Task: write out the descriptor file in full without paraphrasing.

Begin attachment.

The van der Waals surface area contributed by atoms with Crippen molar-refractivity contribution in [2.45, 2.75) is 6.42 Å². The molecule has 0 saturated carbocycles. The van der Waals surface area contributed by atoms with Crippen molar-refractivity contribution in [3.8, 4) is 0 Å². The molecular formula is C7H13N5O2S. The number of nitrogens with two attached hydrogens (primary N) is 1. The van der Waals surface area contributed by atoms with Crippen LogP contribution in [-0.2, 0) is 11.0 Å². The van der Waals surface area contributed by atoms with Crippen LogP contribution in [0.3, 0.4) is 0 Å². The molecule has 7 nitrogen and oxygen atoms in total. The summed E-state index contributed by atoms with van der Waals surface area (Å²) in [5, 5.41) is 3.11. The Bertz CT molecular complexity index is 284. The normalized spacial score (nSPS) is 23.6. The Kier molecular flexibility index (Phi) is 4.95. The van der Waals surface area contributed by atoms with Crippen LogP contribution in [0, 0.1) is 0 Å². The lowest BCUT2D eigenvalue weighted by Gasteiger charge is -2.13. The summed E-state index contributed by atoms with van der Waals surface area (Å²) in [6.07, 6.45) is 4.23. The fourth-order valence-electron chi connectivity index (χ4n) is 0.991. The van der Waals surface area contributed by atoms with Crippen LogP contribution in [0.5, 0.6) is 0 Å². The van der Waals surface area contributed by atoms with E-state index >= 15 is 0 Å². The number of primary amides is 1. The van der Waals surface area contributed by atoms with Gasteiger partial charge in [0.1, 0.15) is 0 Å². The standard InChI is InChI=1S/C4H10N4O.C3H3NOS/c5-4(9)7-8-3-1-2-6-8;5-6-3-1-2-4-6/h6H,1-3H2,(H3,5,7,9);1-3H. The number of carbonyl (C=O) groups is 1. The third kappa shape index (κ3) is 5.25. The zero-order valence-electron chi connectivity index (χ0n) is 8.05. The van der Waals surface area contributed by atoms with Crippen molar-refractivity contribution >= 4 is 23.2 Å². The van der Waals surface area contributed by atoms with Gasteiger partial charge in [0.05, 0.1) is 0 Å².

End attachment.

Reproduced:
The van der Waals surface area contributed by atoms with Crippen molar-refractivity contribution in [2.45, 2.75) is 6.42 Å². The molecule has 0 saturated carbocycles. The van der Waals surface area contributed by atoms with Crippen molar-refractivity contribution in [3.8, 4) is 0 Å². The molecular formula is C7H13N5O2S. The number of nitrogens with two attached hydrogens (primary N) is 1. The van der Waals surface area contributed by atoms with Crippen LogP contribution in [-0.2, 0) is 11.0 Å². The van der Waals surface area contributed by atoms with Crippen LogP contribution in [0.3, 0.4) is 0 Å². The molecule has 7 nitrogen and oxygen atoms in total. The summed E-state index contributed by atoms with van der Waals surface area (Å²) in [5, 5.41) is 3.11. The Bertz CT molecular complexity index is 284. The normalized spacial score (nSPS) is 23.6. The Kier molecular flexibility index (Phi) is 4.95. The van der Waals surface area contributed by atoms with Crippen LogP contribution in [0, 0.1) is 0 Å². The lowest BCUT2D eigenvalue weighted by Gasteiger charge is -2.13. The summed E-state index contributed by atoms with van der Waals surface area (Å²) in [6.07, 6.45) is 4.23. The fourth-order valence-electron chi connectivity index (χ4n) is 0.991. The van der Waals surface area contributed by atoms with Crippen LogP contribution in [0.5, 0.6) is 0 Å². The van der Waals surface area contributed by atoms with E-state index >= 15 is 0 Å². The number of primary amides is 1. The van der Waals surface area contributed by atoms with Gasteiger partial charge in [0.1, 0.15) is 0 Å². The standard InChI is InChI=1S/C4H10N4O.C3H3NOS/c5-4(9)7-8-3-1-2-6-8;5-6-3-1-2-4-6/h6H,1-3H2,(H3,5,7,9);1-3H. The number of carbonyl (C=O) groups is 1. The third kappa shape index (κ3) is 5.25. The zero-order valence-electron chi connectivity index (χ0n) is 8.05. The van der Waals surface area contributed by atoms with Crippen molar-refractivity contribution >= 4 is 23.2 Å². The van der Waals surface area contributed by atoms with Gasteiger partial charge in [0.05, 0.1) is 0 Å².